Siberian Millet

Siberian Millet

Family of Poaceae (grass)

Scientific Name (Echinochloa frumentacea)

 It is mainly used in Australia as stock feed in the cattle, pig and poultry industries.

Millet and sorghum are easy to establish but require a high soil temperature to germinate (14 to 16 degrees Celsius). This means they often cannot be sown until late spring or early summer.

Potential stock health problems can be avoided by carrying out routine vaccinations and drenches. Ample clean drinking water, salt and sulphur blocks should be supplied for cattle when grazing sorghum.

Millet and sorghum have a higher nitrogen use efficiency in terms of kilograms of DM produced per kilogram of nitrogen applied than most broadleaf summer forage crops.

Millet and sorghum accumulate dry matter rapidly in warm conditions. They perform better than most other annual summer crops when soil moisture is limited, making them a good option when water is scarce.

These crops have a high tolerance to water stress and low risk of insect attack. As a result of these characteristics, millet and sorghum produce more feed than most broadleaf summer crop options.

Millet and sorghum stand out in their adaptation to water stress. They are generally direct grazed through the summer months, although both can be conserved.


With no water or nutrient limitations, sorghum can produce between 17 and 20 tonnes of dry matter (DM) per hectare and millet 7-14t DM/ha. However, under dryland conditions, yields of millet and sorghum can be extremely variable and on commercial farms in southern Victoria these potential yields are rarely achieved. Millet and sorghum are both lower in crude protein (6% to 9%) than other summer crop options and higher in neutral detergent fibre (NDF), which will affect DM intake.

Millet and sorghum have poor nutritive value for the summer diet of lactating cows. The high fibre content does not improve the normally low nutritive value of summer pastures. However, with low fodder supplies, millet and sorghum may be able to supply high yields of forage where other crops will not.

Millets are major grain crops world wide, but in Iowa their use is mainly as annual summer forage production as hay, silage, green-chop, and pasture. The sudan/sorghum forages are often the first choice for summer annual forage production, but millets have been gaining in popularity.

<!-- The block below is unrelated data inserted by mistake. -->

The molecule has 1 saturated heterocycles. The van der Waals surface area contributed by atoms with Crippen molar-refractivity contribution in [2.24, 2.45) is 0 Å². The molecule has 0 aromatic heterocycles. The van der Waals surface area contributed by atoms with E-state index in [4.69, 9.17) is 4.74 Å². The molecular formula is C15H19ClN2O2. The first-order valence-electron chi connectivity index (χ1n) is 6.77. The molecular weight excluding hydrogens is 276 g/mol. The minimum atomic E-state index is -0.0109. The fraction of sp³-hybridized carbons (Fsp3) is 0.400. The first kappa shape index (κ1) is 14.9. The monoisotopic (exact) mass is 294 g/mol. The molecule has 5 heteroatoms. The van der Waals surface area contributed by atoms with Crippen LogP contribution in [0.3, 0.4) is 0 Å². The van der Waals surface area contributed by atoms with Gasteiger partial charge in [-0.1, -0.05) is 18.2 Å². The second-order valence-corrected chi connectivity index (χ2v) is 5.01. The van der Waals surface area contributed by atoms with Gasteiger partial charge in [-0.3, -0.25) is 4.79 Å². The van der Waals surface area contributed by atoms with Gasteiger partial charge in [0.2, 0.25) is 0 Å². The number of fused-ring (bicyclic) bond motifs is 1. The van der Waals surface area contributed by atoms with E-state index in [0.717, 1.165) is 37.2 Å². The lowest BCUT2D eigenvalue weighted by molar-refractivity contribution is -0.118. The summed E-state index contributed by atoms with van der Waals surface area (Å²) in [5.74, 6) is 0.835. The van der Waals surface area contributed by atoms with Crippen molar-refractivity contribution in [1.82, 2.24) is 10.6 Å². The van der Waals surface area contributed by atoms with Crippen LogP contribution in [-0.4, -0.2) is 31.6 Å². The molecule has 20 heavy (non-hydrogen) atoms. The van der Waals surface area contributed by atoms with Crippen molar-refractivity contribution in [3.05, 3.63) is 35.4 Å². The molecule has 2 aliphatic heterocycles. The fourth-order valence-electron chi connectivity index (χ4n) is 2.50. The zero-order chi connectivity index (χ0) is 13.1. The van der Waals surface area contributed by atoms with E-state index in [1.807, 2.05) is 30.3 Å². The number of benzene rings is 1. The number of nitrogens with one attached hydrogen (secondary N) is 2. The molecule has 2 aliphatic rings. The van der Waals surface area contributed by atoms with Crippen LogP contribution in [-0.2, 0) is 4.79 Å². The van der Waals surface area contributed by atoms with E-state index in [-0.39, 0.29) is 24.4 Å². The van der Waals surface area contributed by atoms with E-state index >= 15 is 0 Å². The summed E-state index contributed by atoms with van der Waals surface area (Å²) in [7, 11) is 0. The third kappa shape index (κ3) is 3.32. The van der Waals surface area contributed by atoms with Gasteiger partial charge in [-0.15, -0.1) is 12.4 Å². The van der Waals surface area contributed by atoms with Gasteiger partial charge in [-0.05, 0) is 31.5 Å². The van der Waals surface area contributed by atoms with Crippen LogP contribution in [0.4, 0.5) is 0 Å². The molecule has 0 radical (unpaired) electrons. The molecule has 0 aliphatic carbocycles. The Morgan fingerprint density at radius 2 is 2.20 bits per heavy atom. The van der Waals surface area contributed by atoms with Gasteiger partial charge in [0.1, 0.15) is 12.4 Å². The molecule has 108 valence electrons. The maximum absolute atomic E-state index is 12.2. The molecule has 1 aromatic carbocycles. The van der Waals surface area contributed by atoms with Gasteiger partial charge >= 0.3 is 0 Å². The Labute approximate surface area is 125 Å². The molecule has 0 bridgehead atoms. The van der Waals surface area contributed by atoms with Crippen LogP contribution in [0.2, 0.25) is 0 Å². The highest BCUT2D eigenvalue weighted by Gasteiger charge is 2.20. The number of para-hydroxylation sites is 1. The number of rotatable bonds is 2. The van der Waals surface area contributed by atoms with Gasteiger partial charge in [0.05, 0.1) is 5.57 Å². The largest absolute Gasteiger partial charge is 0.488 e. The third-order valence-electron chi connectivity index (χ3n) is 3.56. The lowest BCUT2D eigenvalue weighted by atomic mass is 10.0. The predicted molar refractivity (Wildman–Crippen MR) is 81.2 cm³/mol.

Foxtail Millet -- German and Siberian varieties seem to be the most popular for forage use.

Millet forages grow well in soil pH levels between 5.5 and 7.5.

Forage Selection for Livestock All millet forages are good feed for beef and sheep. The choice of millet is largely dependent on seasonal needs and intended harvest management @ silage, pasture, green-chop, hay, etc.

Dairy -- There is some evidence1 that Pearl Millet may cause butterfat depression in milk. Therefore, recommendations for use of Pearl Millet with lactating dairy are either to: · limit feed the millet and monitor butterfat levels · or simply avoid its use for lactating dairy

Horses -- Do not feed Foxtail Millet as a major component of their diet. Foxtail Millet acts as a laxative2 and contains a glucoside called setarian that may damage the kidneys, liver, and bones3 .

Awns of mature Foxtail Millet heads have caused feeding problems.

Table 2. Comparisons of Forage Yield & Quality of Millets & Sorghum-Sudan Forages, U of MN, 1990.

Forage Harvest schedule Dry matter yield Crude protein RFV

Foxtail millet 1-cut 3.5 12.3 77 Proso millet 1-cut 3.0 12.8 88

 Table 6. Guidelines for Nitrate in Feedstuffs5 Nitrate (NO3) concentration1 Comments (%) ppm 0.00 - 0.44 0 - 4,400 This level is considered safe to feed under all conditions. 0.44 - 0.66 4,400 - 6,600 This level should be safe to feed to non-pregnant animals under all conditions. It may be best to limit its use for pregnant animals to 50% of the total ration on a dry basis. 0.66 - 0.88 6,600 - 8,800 Feeds safely if limited to 50% of the total dry matter in the ration. 0.88 - 1.54 8,800 - 15,400 Feeds should be limited to about 35 to 40% of the total dry matter in the ration. Feeds containing over 0.88% nitrate should not be used for pregnant animals. 1.54 - 1.76 15,400 - 17,600 Feeds should be limited to 25% of total dry matter in ration. Do not use for pregnant animals. over 1.76 over 17,600 Feeds are potentially toxic. Do not feed. 1NO3 concentration, ppm ¸ 4.4 = NO3 -N concentration, ppm

Millets Forage Management By Brian Lang, Extension Crop Specialist

IOWA STATE UNIVERSITY University Extension